“For that reason, and having so great a cloud of witnesses being placed around us, throwing off every obstruction and the sin holding on tightly, we should exert ourselves with endurance the fight being set before us, looking to Jesus, the originator and perfecter of the faith” (Hebrews 12:1-2).
It’s a great shame that the early Church fathers ended Chapter 11 where they did, because Chapter 12 should be a seamless continuation of the author’s discussion of faith and what it really means.
What he is saying here is that he has presented the testimony of the faithful witnesses of the people of God and what they endured for the sake of their faith; this is history; but the purpose of Chapter 11 is that we might draw the proper conclusion and undertake certain tasks ourselves.
Firstly, we must get rid of everything that obstructs or impedes us in having the faith of those faithful witnesses he has written of; the Greek word apotithemi means “to throw off”, or “be done with”; the Greek ogkos means “something that gets in the way”, thus, “impediment” or “obstruction”. These are things that only we can do.
Secondly, we should struggle against the opposition that we face; The Greek verb trecho is in the subjunctive, implying a condition that has to be met, and is variously translated as “to speed on” “make progress”, “make an effort” or “run”; so, once again, we are called upon to do it, no-one else can make the effort for us. “Endurance”, the Greek hupomone, is required, we are told, which tells us that we face an ongoing battle; this is not a once done thing, but requires a continuing effort. The Greek word agon tells us what lies in front of us and why endurance is necessary; it means “to fight” or “struggle” or “contend”; it suggests fierce opposition. Jesus said that we are to “struggle to enter in through the narrow door” (Luke 13:24) and the Greek word translated as “struggle” or “strive” is agonizomai, which is based upon this root agon; from which also is derived the English word “agonise”. So the faith that we are to have will inevitably lead to conflict and struggle and it is quite misleading to present the faith in any other light.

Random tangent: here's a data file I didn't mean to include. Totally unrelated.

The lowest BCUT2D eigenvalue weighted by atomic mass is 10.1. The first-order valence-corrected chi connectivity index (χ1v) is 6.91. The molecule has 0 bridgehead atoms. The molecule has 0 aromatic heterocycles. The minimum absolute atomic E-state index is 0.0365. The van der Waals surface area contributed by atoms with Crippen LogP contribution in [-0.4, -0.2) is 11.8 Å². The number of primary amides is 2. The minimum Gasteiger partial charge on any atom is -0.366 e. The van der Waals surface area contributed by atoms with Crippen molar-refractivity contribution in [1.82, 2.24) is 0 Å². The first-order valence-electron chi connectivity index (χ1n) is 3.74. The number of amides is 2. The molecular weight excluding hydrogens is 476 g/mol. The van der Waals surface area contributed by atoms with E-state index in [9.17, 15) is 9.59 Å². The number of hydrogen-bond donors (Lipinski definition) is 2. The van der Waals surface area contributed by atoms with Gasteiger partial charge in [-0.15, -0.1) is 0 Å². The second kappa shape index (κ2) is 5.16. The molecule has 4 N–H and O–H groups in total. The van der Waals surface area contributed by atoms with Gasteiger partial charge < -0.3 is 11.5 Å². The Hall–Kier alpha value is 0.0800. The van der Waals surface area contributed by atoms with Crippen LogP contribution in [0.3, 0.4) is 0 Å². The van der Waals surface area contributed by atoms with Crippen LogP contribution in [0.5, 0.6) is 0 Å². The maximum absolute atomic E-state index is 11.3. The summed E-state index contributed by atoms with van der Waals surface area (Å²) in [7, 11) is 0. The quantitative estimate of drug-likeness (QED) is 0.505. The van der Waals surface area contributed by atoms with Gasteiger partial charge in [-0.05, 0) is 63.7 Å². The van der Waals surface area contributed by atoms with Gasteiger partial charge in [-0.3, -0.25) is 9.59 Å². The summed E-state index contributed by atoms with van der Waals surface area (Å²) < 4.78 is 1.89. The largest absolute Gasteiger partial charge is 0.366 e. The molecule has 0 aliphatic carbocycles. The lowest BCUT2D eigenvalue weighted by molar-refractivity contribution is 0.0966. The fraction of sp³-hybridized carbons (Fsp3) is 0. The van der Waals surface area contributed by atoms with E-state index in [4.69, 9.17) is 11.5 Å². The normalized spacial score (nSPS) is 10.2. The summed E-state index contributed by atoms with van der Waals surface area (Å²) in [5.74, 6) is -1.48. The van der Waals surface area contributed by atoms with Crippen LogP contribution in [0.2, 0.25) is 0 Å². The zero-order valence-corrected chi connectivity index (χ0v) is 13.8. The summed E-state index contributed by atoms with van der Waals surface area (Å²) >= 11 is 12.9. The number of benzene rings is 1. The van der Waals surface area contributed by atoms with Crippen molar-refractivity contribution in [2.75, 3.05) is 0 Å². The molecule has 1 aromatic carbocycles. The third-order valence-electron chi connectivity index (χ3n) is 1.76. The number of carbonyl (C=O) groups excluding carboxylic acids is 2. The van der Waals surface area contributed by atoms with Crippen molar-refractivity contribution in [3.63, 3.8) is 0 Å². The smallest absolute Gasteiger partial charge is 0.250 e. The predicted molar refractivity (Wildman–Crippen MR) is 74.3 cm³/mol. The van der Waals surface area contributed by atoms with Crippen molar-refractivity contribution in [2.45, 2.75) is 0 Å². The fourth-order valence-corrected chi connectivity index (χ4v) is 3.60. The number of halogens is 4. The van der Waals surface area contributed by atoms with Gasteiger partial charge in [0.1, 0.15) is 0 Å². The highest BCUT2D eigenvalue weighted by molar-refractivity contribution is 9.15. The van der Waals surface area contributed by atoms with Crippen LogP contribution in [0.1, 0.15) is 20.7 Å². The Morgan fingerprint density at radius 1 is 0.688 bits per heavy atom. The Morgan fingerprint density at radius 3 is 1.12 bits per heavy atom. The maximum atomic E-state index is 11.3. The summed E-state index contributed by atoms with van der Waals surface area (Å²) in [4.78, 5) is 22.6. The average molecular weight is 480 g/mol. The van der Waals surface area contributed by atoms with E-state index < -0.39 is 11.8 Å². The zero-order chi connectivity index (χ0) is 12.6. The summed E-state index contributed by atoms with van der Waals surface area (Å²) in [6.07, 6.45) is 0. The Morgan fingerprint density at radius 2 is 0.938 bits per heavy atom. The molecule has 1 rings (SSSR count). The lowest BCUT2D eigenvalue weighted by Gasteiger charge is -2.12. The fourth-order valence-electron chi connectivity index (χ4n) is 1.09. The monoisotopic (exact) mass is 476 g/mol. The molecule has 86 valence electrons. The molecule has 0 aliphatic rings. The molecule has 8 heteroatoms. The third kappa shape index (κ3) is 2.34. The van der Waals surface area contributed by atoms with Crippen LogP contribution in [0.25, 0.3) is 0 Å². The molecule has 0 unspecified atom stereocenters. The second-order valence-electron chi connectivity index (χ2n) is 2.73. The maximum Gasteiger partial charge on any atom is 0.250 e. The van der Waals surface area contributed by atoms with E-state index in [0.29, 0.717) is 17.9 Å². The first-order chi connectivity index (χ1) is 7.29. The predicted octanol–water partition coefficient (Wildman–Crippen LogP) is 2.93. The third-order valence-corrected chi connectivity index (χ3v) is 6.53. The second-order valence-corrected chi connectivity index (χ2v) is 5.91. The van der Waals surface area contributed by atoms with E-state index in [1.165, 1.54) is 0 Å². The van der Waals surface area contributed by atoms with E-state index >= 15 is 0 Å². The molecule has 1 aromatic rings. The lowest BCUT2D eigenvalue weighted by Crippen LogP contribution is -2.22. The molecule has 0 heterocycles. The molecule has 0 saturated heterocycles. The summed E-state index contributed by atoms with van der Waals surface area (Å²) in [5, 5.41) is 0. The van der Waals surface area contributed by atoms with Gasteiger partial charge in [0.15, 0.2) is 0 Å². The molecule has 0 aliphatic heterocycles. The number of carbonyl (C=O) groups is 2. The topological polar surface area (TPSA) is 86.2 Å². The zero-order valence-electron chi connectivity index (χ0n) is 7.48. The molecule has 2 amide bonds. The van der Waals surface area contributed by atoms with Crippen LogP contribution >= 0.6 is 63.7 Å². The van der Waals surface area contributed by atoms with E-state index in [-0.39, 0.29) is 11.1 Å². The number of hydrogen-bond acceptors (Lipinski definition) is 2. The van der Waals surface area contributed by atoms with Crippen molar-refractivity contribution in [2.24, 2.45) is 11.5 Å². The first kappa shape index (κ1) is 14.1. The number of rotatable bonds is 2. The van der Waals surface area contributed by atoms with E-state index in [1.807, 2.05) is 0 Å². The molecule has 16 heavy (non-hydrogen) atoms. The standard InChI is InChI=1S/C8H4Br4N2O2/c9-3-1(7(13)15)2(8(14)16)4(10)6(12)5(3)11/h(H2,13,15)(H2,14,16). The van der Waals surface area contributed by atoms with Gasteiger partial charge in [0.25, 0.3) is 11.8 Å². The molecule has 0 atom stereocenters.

Finally, what we must do is keep our eyes fixed upon Jesus; that too, is something that only we can do; “looking to Jesus” also implies looking away from the world and all its distractions and allurements. Jesus is described here as “the originator and perfecter of the faith”; the faith of which He is the originator and perfecter is the one described in Chapter 11; there are various sorts of “faith”, but the faith that Jesus will perfect, the faith that leads to salvation, is here described as “the faith”, not “our faith” as it is sometimes translated. Whether or not we can truly claim it as “our faith” will depend upon our meeting the conditions; i.e. throwing off every impediment and the sin that clings to us through our flesh, struggling with endurance against the enemy within and depending utterly and personally upon Christ Jesus.
If we do that, He will perfect and complete the faith that we have been called to.